Durham has been a Boy Scout leader and enjoys team sports, as well as tennis, golf and snow skiing. He is a member of Sedgefield Country Club and Oak Grove Baptist Church. He and Karen live with daughter Raleigh and Labrador retriever Hunter in Greensboro, N.C.
His earliest memory was sitting at his immigrant grandmother’s knee. There he listened to her recite Robert Burns poetry and there he learned many of life’s lessons – ideas he kept close at heart in his rise through the corporate landscape.
Now a retired chairman of Rolls Royce, North America, Sam took those early lessons and worked his way through Columbia University, earning tuition loans, scholarships and other financial assistance until he received his engineering degree. Ever since, he has been a dedicated alumnus, eventually serving as Chairman of the Board of Trustees.
He joined the army in 1942 as a private and was promoted to Captain before he was mustered out in 1945. He then began his career with TWA and rose through the ranks to a senior level.
At 42, he jumped ship for competitor Eastern as head of engineering and maintenance and was named COO eight years later.
But philosophical differences with the CEO about how to revive the struggling carrier drove him in three years to leave the airline industry and begin a new journey.
He taught briefly at Miami University’s Graduate School of Business before being recruited to help reorganize and rebuild Rolls Royce.
Subsequently, Sam became CEO and Chairman of the North American company and the first foreign director of the parent company that had 30,000 employees when he retired.
When he was nine, Bob McKinnon was mowing lawns and helping farmers harvest their crops.
His little community near Burlington, N. C., was the kind of place boys became men quickly – through hard work, family values and spiritual influences. In high school, he excelled in sports and academics, all the while juggling work at a service station and a gristmill.
He worked his way through nearby Elon College, becoming the first in his family to earn a college degree. Five weeks after graduating from the Army’s OSC, at age 24, Bob became a company commander and a year later was a battalion executive officer.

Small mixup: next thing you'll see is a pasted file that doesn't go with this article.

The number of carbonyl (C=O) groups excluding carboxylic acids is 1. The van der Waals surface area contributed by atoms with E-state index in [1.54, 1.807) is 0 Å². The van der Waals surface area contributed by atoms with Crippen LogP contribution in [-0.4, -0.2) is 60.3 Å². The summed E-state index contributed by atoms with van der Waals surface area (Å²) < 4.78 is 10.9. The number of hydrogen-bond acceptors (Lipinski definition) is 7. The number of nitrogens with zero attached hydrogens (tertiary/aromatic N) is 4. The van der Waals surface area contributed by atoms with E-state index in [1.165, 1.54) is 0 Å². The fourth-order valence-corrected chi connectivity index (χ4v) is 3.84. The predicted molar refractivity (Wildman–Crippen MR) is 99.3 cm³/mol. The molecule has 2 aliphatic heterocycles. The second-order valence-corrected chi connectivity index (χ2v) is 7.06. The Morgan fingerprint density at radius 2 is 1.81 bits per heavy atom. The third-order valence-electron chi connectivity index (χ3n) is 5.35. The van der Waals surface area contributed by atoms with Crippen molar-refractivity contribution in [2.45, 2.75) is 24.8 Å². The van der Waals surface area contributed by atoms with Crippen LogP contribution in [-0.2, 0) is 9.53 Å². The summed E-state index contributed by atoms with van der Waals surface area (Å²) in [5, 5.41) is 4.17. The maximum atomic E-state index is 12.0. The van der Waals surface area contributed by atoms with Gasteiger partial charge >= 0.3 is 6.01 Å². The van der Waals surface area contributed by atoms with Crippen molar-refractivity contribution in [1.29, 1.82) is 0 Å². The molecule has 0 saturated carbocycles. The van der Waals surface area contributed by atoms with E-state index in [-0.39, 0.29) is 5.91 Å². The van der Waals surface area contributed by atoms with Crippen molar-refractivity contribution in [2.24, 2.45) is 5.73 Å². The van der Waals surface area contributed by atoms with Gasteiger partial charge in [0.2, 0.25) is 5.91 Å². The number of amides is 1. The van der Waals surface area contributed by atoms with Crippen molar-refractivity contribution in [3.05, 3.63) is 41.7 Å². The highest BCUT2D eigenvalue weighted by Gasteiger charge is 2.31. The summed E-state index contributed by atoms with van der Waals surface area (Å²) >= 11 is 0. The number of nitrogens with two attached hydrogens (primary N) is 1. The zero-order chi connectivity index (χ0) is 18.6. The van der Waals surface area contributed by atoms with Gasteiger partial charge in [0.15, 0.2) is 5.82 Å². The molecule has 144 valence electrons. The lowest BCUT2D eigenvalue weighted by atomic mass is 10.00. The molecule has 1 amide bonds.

Arming himself for the civilian world, he completed a year of postgraduate work in human resources and industrial relations. Barely 30, he landed a senior industrial relations post in the 2600 employee division of Burlington Industries.
Success rewarded Bob a promotion as labor relations director, and quickly he assumed the biggest challenge of his career – managing union negotiations that were in turmoil. In eight months, he cleared up 15 arbitration cases and 50 unresolved grievances. He later accepted an offer to be director of human resources and eventually a division head for Riegel.
When he was 38, Bob became president of Valdese Weavers and in 16 years presided over a 1700% increase in profits. Bob mentored his successor at Valdese and left the company in 2001 to establish Mckinnon, Land and Moran and Basofil Fibers LLC. He is currently a major shareholder in those companies.
At the McShane household in 1951, two cataclysmic events shook their South Bronx neighborhood. Brian was born and Bobby Thomson hit “the shot heard ‘round the world” that won the National League pennant for the New York Giants. Six years later, the Giants moved to San Francisco.
But Brian learned to appreciate baseball, when on summer nights his Dad would take him and his brothers on the roof to listen to the raucous cheers from nearby Yankee Stadium. Although the family eventually moved to Long Island, Brian would never venture far from the Big Apple.
He earned his college degree from the State University of New York at New Paltz, recently named one of the “hottest 25 schools in America.”
Out of school, he dipped his feet into entry-level jobs and then made two life-changing decisions – simultaneously. He married Eileen and joined the Advertising Checking Bureau in 1979. Today, both unions thrive.
He began his ACB career as a research sales rep and in succession became national sales manager, VP, Board member and President, CEO (1996).
Brian’s rise to the top was rocky. He reached it by guiding ACB through a restructuring and then by building the team that turned things around.
Now the largest company of its kind, ACB has approximately 400 employees working in N. Y., Arizona and Tennessee. And, true to his roots, Brian takes great satisfaction serving on the SUNY at New Paltz Foundation Board.
They call him “Nick.” He’s chairman of AC Corporation, a manufacturer/contractor with specialized divisions: air conditioning, plumbing, electrical and process controls.
His son David runs the show but Nick is still active, wearing his signature bow tie and sporting a penetrating wit, now legendary among generations of fellow workers.
Unlike many corporate kingpins, Nick didn’t travel through an MBA factory; rather, by way of his father’s coal and ice business and later a 30’x 60’ tomato canning factory the teenager built with his bare hands. When he wasn’t shoveling 10 tons of coal a day, he helped the elder Nickell make ice and learned the basics of refrigeration by the time he was 14.
A Bosch & Lombe high school science award led him to a University of Virginia scholarship, and his penchant for physics qualified him to teach naval students during WW II.
Ensign Nickell served in the Merchant Marines before returning to college with the help of his wife Del.